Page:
Geriatric population is more vulnerable to SA because they have more risk factors than the younger population. The mortality for SA in geriatric patients is also higher than that in younger population due to delayed diagnosis and treatment, underlying comorbidities, and decreased physiological reserve [7]. Previous studies about geriatric SA are rare and focused on the identifications of the risk factors or treatments [8, 9]; however, the long-term mortality and mortality predictors after SA have never been clarified. Therefore, we conducted this nationwide population-based cohort based on Taiwan’s National Health Insurance Research Database (NHIRD) to determine the risk for long-term mortality in geriatric patients with SA as well as the mortality predictors.

Methods

Data sources

Taiwan launched a National Health Insurance program including almost all Taiwan’s citizens since March 1st, 1995 [10]. Large computerized databases containing the data of registration and claim diagnosis for reimbursement are derived from this system through the National Health Insurance Administration, Ministry of Health and Welfare, Taiwan and are maintained by the National Health Research Institutes, Taiwan; the databases are provided to scientists in Taiwan for research [10]. This study was based on the Longitudinal Health Insurance Database 2000 (LHID2000), which contains the entire original claim data of 1,000,000 beneficiaries enrolled in year 2000, randomly selected from the original NHIRD [10].

Study design, participants, and definitions of the variables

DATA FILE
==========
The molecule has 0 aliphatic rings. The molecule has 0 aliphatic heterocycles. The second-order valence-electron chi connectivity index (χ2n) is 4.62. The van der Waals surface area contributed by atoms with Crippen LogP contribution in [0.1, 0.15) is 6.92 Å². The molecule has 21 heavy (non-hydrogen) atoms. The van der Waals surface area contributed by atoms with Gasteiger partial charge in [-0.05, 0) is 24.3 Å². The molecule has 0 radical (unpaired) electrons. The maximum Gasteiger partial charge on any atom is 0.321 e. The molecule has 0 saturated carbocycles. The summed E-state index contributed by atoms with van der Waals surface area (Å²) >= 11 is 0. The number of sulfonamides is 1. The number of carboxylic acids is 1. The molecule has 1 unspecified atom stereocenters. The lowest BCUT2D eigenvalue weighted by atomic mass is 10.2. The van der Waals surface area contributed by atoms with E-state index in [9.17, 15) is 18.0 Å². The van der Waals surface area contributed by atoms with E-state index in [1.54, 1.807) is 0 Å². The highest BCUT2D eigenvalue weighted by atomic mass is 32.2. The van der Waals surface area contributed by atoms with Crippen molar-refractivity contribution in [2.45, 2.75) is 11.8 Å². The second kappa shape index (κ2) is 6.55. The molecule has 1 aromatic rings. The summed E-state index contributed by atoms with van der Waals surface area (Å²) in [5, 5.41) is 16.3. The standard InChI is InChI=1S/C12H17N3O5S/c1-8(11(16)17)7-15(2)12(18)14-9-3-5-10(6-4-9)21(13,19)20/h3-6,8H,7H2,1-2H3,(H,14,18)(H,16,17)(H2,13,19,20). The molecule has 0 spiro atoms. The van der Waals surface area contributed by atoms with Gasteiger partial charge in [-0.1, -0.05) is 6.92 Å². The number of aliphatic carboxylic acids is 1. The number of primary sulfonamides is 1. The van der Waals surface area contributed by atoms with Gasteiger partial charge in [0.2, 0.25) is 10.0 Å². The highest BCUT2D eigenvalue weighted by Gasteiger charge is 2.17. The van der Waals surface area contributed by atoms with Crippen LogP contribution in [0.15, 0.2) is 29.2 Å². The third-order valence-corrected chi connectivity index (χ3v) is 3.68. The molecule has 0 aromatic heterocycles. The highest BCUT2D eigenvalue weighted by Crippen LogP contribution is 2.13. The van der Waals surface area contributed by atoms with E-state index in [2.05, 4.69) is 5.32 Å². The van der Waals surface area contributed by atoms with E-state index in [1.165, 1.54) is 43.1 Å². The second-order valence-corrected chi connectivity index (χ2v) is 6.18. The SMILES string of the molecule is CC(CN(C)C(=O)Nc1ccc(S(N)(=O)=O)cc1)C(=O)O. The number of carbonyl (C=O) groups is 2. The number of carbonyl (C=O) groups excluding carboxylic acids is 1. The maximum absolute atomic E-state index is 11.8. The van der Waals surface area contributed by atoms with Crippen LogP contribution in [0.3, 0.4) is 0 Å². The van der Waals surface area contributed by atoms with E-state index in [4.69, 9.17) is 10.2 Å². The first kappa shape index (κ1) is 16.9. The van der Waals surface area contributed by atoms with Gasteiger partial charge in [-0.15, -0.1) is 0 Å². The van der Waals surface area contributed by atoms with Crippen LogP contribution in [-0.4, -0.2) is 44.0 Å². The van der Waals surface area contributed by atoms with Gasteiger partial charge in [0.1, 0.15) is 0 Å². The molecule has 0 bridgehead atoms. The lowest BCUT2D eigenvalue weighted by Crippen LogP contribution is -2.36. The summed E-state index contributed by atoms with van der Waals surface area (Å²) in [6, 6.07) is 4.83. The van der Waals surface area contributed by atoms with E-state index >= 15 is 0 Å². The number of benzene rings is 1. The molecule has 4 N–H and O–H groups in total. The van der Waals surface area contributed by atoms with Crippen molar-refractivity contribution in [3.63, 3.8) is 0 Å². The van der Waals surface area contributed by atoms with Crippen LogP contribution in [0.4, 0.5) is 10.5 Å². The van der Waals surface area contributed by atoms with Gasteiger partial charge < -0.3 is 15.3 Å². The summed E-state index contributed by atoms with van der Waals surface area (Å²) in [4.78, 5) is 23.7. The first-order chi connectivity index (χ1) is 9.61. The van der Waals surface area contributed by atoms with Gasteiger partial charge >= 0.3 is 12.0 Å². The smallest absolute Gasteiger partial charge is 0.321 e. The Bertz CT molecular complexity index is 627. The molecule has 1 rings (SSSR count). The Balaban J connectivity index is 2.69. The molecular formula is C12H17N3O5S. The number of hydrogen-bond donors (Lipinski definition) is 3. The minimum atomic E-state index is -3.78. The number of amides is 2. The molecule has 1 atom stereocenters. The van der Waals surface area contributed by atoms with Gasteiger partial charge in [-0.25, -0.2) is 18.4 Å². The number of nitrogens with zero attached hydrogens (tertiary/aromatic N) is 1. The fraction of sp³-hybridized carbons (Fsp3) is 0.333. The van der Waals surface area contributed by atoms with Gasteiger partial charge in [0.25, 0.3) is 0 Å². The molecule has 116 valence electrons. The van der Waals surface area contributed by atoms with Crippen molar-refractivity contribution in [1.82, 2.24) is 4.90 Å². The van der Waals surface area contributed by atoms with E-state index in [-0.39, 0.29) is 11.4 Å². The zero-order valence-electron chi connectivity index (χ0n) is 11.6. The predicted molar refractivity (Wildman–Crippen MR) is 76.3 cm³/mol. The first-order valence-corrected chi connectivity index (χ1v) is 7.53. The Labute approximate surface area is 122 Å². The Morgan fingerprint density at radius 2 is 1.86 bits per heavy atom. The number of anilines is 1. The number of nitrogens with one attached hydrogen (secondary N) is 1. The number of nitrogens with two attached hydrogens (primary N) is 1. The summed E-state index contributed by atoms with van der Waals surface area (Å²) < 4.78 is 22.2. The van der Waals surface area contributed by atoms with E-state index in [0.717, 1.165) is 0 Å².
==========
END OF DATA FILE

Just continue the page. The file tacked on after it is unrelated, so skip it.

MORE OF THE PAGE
Using LHID2000, we conducted a prospective nationwide population-based cohort study. We first identified all geriatric participants (age ≥ 65 years) and excluded those who had SA (ICD-9 code: 711.0) before 1999 (Fig. 1). We excluded participants with SA before 1999 to include new-onset SA only because this method could help us use the index date (i.e., the date of diagnosis for SA in the geriatric participants with SA) to match the comparison cohort and Cox proportional hazard regression to compare the risk for mortality. Next, we matched geriatric participants with and without SA between the period of January 1st, 1999 and December 31, 2010. These subjects were selected as the study cohort and the comparison cohort, respectively, matched at a ratio of 1:10 by age, sex, and index date. For stratified analysis, we categorized geriatric participants into three age subgroups: young elderly (65–74 years), moderately elderly (75–84 years), and old elderly (≥ 85 years), which is the most common criteria in the literatures [11, 12]. The underlying comorbidities that affect mortality included in this study were defined as follows: coronary artery disease (ICD-9 codes 410–414), congestive heart failure (ICD-9 code 428), chronic pulmonary obstructive disease (ICD-9 code 496), stroke (ICD-9 codes 436–438), osteoarthritis (ICD-9 code 715), diabetes (ICD-9 code 250), gout (ICD-9 code 274), renal disease (ICD-9 codes 582, 583, 585, 586, and 588), liver disease (ICD-9 codes 570–573), cancer (ICD-9 codes 140–208), rheumatoid arthritis (ICD-9 code 714), systemic lupus erythematosus (ICD-9 code 710.0), alcoholism (ICD-9 codes 291, 303), and HIV infection (ICD-9 codes 042–044). We also classified the affected areas as upper limbs (ICD-9 codes 711.01–711.04) and lower limbs (ICD-9 codes 711.05–711.07). Unspecified and multiple sites were excluded from the analysis concerning differences among affected sites due to the difficulty of classification. We followed up the participants until the end of 2011 to compare the all-cause mortality risk between both cohorts. According to the law in Taiwan, all citizens or people owning a residence permit are mandatory to participate in the National Health Insurance, and they must be dropped out of the National Health Insurance within 30 days after death. Therefore, we defined the death as the participant had the diagnosis of death or withdrew from the National Health Insurance. Stratified analyses by age subgroups and sex were performed to evaluate the effect modification of age and sex.